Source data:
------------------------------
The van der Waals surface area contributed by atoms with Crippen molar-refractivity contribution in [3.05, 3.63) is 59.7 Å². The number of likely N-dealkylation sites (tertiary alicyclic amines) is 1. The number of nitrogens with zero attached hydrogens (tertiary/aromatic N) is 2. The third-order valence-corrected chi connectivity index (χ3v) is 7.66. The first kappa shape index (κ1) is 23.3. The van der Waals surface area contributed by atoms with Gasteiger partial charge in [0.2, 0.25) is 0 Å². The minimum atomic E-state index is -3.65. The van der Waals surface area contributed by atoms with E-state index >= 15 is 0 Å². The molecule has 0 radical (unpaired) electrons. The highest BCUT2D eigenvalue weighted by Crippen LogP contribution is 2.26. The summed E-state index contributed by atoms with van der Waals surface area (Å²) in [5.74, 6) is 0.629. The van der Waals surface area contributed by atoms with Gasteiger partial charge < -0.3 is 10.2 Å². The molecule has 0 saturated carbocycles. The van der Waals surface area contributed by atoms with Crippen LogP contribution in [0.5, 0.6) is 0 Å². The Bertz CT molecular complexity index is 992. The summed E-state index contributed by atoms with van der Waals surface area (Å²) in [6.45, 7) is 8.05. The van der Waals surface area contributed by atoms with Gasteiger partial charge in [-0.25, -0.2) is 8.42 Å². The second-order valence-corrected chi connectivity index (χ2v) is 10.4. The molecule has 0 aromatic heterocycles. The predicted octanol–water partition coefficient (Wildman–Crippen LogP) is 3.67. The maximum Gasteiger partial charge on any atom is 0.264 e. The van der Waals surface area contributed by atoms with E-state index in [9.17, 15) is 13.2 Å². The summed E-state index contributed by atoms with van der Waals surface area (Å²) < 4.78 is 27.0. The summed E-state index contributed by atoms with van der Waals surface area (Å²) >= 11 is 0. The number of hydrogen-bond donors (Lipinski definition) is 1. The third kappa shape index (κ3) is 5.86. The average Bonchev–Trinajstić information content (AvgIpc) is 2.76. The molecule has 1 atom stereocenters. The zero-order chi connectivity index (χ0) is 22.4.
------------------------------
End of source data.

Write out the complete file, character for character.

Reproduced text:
The van der Waals surface area contributed by atoms with Crippen molar-refractivity contribution in [3.05, 3.63) is 59.7 Å². The number of likely N-dealkylation sites (tertiary alicyclic amines) is 1. The number of nitrogens with zero attached hydrogens (tertiary/aromatic N) is 2. The third-order valence-corrected chi connectivity index (χ3v) is 7.66. The first kappa shape index (κ1) is 23.3. The van der Waals surface area contributed by atoms with Gasteiger partial charge in [0.2, 0.25) is 0 Å². The minimum atomic E-state index is -3.65. The van der Waals surface area contributed by atoms with E-state index >= 15 is 0 Å². The molecule has 0 radical (unpaired) electrons. The highest BCUT2D eigenvalue weighted by Crippen LogP contribution is 2.26. The summed E-state index contributed by atoms with van der Waals surface area (Å²) in [5.74, 6) is 0.629. The van der Waals surface area contributed by atoms with Gasteiger partial charge < -0.3 is 10.2 Å². The molecule has 0 saturated carbocycles. The van der Waals surface area contributed by atoms with Crippen LogP contribution in [0.5, 0.6) is 0 Å². The Bertz CT molecular complexity index is 992. The summed E-state index contributed by atoms with van der Waals surface area (Å²) in [6.45, 7) is 8.05. The van der Waals surface area contributed by atoms with Gasteiger partial charge in [-0.25, -0.2) is 8.42 Å². The second-order valence-corrected chi connectivity index (χ2v) is 10.4. The molecule has 0 aromatic heterocycles. The predicted octanol–water partition coefficient (Wildman–Crippen LogP) is 3.67. The maximum Gasteiger partial charge on any atom is 0.264 e. The van der Waals surface area contributed by atoms with E-state index in [9.17, 15) is 13.2 Å². The summed E-state index contributed by atoms with van der Waals surface area (Å²) < 4.78 is 27.0. The summed E-state index contributed by atoms with van der Waals surface area (Å²) >= 11 is 0. The number of hydrogen-bond donors (Lipinski definition) is 1. The third kappa shape index (κ3) is 5.86. The average Bonchev–Trinajstić information content (AvgIpc) is 2.76. The molecule has 1 atom stereocenters. The zero-order chi connectivity index (χ0) is 22.4.